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Policy reversal.

Byline: Aamir Malik-Karachi

SHORTLY after the announcement of the much-hyped five-year automobile development policy, the government has undone most of the incentives offered to the existing and new automobile assemblers and has imposed a massive increase in duties and taxes on both locally assembled and imported automobiles in the mini-budget.

Ironically, the government had envisaged the long-term growth of the automobile sector as a key enabler of the country's economic growth while announcing the new policy. However, it has made a mockery of it by withdrawing the incentives offered to the assemblers to invest in their infrastructure and improve the local production of automobiles.

In the first phase, stringent curbs on automobile financing were announced by the government on the pretext of 'cooling down' the automobile sector in the country. As if these were not enough, the apparent last nail in the coffin of the automobile policy came in the shape of drastic increases in duties and taxes apparently forced by the International Monetary Fund (IMF).

Such short-term and haphazard decisions have been the root cause of the local automobile industry's lack of technological progress over the years. Some new automotive assemblers had recently entered the market, while some more were contemplating to enter it.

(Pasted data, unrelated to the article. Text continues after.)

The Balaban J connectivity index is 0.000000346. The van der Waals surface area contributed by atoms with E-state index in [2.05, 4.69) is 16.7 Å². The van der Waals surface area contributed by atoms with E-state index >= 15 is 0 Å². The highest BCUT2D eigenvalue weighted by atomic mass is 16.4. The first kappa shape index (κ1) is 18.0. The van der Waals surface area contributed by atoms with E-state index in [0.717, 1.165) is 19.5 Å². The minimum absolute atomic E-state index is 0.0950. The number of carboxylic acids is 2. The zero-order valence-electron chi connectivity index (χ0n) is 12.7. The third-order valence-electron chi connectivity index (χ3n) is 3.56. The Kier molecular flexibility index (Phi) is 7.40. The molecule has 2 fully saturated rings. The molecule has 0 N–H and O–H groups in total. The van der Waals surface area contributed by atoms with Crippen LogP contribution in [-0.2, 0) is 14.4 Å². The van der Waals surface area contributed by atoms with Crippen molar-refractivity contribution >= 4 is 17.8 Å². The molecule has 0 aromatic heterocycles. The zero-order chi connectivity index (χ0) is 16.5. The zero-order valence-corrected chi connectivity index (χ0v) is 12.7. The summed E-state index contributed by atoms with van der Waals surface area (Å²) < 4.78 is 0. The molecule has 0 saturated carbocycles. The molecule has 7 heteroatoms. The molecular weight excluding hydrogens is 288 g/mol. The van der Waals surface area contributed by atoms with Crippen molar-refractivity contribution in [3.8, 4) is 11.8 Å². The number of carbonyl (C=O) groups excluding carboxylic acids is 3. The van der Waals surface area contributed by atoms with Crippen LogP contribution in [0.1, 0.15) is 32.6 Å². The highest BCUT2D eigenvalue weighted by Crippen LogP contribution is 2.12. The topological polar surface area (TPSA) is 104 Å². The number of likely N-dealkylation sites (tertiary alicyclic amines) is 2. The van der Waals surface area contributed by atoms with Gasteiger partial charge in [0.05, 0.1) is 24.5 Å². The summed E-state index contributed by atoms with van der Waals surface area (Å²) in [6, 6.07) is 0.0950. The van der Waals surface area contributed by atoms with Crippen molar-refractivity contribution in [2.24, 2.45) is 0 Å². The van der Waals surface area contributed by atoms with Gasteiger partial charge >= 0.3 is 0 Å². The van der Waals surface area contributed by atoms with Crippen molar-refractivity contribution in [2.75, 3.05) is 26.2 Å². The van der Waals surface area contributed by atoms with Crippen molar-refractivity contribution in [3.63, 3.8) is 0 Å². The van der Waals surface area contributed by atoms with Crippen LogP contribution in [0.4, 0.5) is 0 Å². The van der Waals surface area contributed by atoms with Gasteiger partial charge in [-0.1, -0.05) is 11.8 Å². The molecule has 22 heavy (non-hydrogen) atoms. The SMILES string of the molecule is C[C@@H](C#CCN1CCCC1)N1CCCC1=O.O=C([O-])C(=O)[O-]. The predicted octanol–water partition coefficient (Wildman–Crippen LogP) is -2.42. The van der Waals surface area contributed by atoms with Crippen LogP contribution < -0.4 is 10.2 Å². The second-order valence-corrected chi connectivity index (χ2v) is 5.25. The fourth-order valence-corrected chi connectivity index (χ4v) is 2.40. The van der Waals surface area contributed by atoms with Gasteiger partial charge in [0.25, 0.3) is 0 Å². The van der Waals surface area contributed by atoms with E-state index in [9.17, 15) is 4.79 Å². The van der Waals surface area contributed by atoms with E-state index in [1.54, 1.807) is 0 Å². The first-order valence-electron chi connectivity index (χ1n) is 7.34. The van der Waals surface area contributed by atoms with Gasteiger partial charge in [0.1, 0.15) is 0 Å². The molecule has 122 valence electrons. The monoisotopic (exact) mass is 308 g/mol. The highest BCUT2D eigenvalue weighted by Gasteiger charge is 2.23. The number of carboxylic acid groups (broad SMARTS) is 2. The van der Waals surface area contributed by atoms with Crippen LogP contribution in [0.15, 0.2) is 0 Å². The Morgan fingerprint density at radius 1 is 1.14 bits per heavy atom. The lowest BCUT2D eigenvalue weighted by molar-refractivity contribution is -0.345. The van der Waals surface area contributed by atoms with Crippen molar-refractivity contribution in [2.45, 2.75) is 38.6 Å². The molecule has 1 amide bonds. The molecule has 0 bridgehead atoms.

With the government's recent U-turn on the automobile policy, the current and future investments in this sector would be put under serious jeopardy. And with decisions that are made and reversed in a span of a few months, how can the government expect the automotive sector to be competitive enough to export their products to other countries?

It seems that those government functionaries who negotiated the mini-budget with the IMF were either not aware of the measures announced recently under the new automobile development policy or were ineffective in their negotiation with the IMF. These harsh taxation measures would shatter the investors' confidence in the automobile sector, retard its growth and would render all local and imported automobiles out of the reach of the buyers.

The government should revisit this decision and should re-negotiate with the IMF to restore the duty and tax structure for the automotive sector as outlined in the Automobile Development Policy 2021-26.

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Author:Aamir Malik-Karachi
Publication:Dawn (Karachi, Pakistan)
Date:Feb 9, 2022
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